Tracking Site Search without Query Parameter in Google Tag Manager

This article is in conjunction with the article Understanding site search tracking in Google Analytics where I introduced the concept of ‘site search tracking’ in Google Analytics and also introduced ‘GET based’ and POST based’ search engines.

Following is an example of a search page URL which contains the search term but not the query parameter:

Today I am going to show you, how to set up site search tracking in Google Analytics via Google Tag Manager when the search term is present in the search page URL but without query parameter.

Follow the steps below:

Step-1: Perform a search on your website and then note down the request URI.

For example if the search URL is:

https://www.optimizesmart.com/search/enhanced+ecommerce+tracking

Then the request URI would be:

/search/enhanced+ecommerce+tracking

Step-2: Convert the request URI into a JavaScript based regular expression.

So in our case the regex equivalent of /search/enhanced+ecommerce+tracking would be: 

\/search\/(.*)

You can test this regex via regex101.com to confirm its validity:

To learn more about regular expressions (or regex), read this article: Google Analytics and Google Tag Manager Regex (Regular Expressions) Guide

Step-3: Create and test the JavaScript function which check for the search URL and whenever it finds one, it append the query parameter to it and then return the modified URI:

function() {
  var regex = /^\/search\/(.*)/;
  var pagePath = '/search/enhanced ecommerce tracking/';
  if(regex.test(pagePath) 
  {
  var searchTerm = regex.exec(pagePath)[1];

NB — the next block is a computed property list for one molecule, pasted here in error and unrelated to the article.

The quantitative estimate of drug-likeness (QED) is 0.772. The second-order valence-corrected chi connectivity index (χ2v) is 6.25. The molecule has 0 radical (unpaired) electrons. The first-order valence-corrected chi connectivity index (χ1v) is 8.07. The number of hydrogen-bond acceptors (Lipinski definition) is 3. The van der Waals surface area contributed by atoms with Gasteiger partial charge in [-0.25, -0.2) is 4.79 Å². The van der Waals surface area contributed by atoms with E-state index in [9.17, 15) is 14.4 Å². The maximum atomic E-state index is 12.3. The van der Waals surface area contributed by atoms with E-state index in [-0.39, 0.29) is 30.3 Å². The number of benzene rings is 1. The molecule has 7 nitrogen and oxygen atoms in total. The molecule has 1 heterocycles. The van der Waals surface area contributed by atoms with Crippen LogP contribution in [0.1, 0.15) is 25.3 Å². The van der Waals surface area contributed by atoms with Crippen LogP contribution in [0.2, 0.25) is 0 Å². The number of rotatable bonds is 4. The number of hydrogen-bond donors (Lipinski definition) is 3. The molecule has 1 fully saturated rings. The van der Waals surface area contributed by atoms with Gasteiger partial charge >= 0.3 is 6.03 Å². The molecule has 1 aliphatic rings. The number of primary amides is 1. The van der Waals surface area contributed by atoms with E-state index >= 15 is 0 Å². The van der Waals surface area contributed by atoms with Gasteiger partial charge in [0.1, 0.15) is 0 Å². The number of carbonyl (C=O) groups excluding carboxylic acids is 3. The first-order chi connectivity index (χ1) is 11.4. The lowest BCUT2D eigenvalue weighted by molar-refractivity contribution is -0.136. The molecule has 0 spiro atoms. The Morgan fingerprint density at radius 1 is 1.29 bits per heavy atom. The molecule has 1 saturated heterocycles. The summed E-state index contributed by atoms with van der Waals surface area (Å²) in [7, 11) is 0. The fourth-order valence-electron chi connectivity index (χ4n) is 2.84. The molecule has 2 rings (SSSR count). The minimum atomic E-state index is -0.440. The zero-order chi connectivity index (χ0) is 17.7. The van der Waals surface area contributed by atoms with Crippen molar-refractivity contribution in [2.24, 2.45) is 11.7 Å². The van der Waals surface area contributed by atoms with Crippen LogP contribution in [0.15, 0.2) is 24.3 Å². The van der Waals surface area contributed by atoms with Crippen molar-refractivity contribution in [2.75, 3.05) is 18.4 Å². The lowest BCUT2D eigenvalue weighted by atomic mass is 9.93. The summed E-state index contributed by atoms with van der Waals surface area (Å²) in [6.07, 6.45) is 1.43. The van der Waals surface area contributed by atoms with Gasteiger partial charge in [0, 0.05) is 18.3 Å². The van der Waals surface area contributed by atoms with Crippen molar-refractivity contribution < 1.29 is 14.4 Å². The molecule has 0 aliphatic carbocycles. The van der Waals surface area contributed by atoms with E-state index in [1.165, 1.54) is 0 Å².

var NewUri = "/search/?s=" + searchTerm;
  return NewUri;
  }
  return false;
}

Here,

regex’ (as in var regex) is a regular expression object which is used to store a regular expression.

Both ‘test’ and ‘exec’ are the methods of the ‘regex’ object.

test’ method (as in regex.test) test for a match in a string.

It returns a boolean value: ‘true’ if its find a match, otherwise it returns ‘false’

Syntax: RegExpObject.test(string to be searched)

pagePath is the variable which is used to store the request URI of the page which loads into a user’s web browser.

exec’ method (as in regex.exec) also test for a match in a string.

But unlike ‘test’, it returns the array which contains the matched text, if it finds the match.

Otherwise it returns NULL.

Syntax: RegExpObject.exec(string to be searched)

‘exec’ method return an array of all matched text.

So for the regex ^\/search\/(.*) and pagePath = ‘/search/enhanced ecommerce tracking/’

The regex.exec(pagePath) = [‘/search/enhanced ecommerce tracking/’, ‘enhanced ecommerce tracking/’];

The regex.exec(pagePath)[0] = [‘/search/enhanced ecommerce tracking/’];

The regex.exec(pagePath)[1] = [‘enhanced ecommerce tracking/’];

So when we use regex.exec(pagePath)[1] we can extract the search string from the request URI.

The ‘searchTerm’ variable is used to store the search term extracted from the request URI.

The expression ‘“/search/?s=” + searchTerm;’ is used to append ‘/search/?’ and the query parameter ‘’s’ to the search term.

Basically we are concatenating two strings here using the ‘+’ operator.

If you are new to JavaScript then read this article ‘Beginners guide to JavaScript for Google Analytics

The ‘NewUri’ variable is used to store the modified URI (the one which contains the query parameter).

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Step-4: Replace the ‘pagePath’ variable we created above with {{Page Path}}.

So now the function will look like the one below:

function() {
  var regex = /^\/search\/(.*)/;
  if(regex.test({{Page Path}})) 
  {
  var searchTerm = regex.exec({{Page Path}})[1];
  var NewUri = "/search/?s=" + searchTerm;
  return NewUri;
  }
  return false;
}

Here,

{{Page Path}} is a built-in variable in Google Tag Manager which returns the request URI of the page which loads into a user’s web browser.

Step-5: Create a new custom JavaScript variable in GTM and copy-paste the function we created above there: